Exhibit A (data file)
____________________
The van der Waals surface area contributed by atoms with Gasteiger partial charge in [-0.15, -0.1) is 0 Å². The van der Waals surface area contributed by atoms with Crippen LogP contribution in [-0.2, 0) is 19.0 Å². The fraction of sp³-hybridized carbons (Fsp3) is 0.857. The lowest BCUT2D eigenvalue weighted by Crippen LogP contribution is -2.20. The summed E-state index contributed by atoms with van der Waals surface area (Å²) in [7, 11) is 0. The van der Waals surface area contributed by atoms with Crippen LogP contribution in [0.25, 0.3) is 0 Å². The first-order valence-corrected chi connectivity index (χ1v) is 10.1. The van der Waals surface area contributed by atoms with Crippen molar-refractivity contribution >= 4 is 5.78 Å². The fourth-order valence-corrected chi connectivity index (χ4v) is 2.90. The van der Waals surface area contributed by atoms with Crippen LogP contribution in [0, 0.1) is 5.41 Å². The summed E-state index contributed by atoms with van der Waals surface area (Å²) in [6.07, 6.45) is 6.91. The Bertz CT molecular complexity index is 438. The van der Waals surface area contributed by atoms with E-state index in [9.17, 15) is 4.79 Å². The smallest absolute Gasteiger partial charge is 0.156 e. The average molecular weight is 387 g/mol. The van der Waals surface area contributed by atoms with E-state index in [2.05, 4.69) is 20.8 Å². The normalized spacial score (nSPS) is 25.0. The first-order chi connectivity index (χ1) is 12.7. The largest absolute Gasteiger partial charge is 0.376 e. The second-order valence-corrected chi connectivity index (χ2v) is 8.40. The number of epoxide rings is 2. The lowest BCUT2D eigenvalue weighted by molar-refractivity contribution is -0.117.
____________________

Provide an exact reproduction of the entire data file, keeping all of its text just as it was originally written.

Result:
The van der Waals surface area contributed by atoms with Gasteiger partial charge in [-0.15, -0.1) is 0 Å². The van der Waals surface area contributed by atoms with Crippen LogP contribution in [-0.2, 0) is 19.0 Å². The fraction of sp³-hybridized carbons (Fsp3) is 0.857. The lowest BCUT2D eigenvalue weighted by Crippen LogP contribution is -2.20. The summed E-state index contributed by atoms with van der Waals surface area (Å²) in [7, 11) is 0. The van der Waals surface area contributed by atoms with Crippen LogP contribution in [0.25, 0.3) is 0 Å². The first-order valence-corrected chi connectivity index (χ1v) is 10.1. The van der Waals surface area contributed by atoms with Crippen molar-refractivity contribution >= 4 is 5.78 Å². The fourth-order valence-corrected chi connectivity index (χ4v) is 2.90. The van der Waals surface area contributed by atoms with Crippen LogP contribution in [0, 0.1) is 5.41 Å². The summed E-state index contributed by atoms with van der Waals surface area (Å²) in [6.07, 6.45) is 6.91. The Bertz CT molecular complexity index is 438. The van der Waals surface area contributed by atoms with E-state index in [9.17, 15) is 4.79 Å². The smallest absolute Gasteiger partial charge is 0.156 e. The average molecular weight is 387 g/mol. The van der Waals surface area contributed by atoms with E-state index in [2.05, 4.69) is 20.8 Å². The normalized spacial score (nSPS) is 25.0. The first-order chi connectivity index (χ1) is 12.7. The largest absolute Gasteiger partial charge is 0.376 e. The second-order valence-corrected chi connectivity index (χ2v) is 8.40. The number of epoxide rings is 2. The lowest BCUT2D eigenvalue weighted by molar-refractivity contribution is -0.117.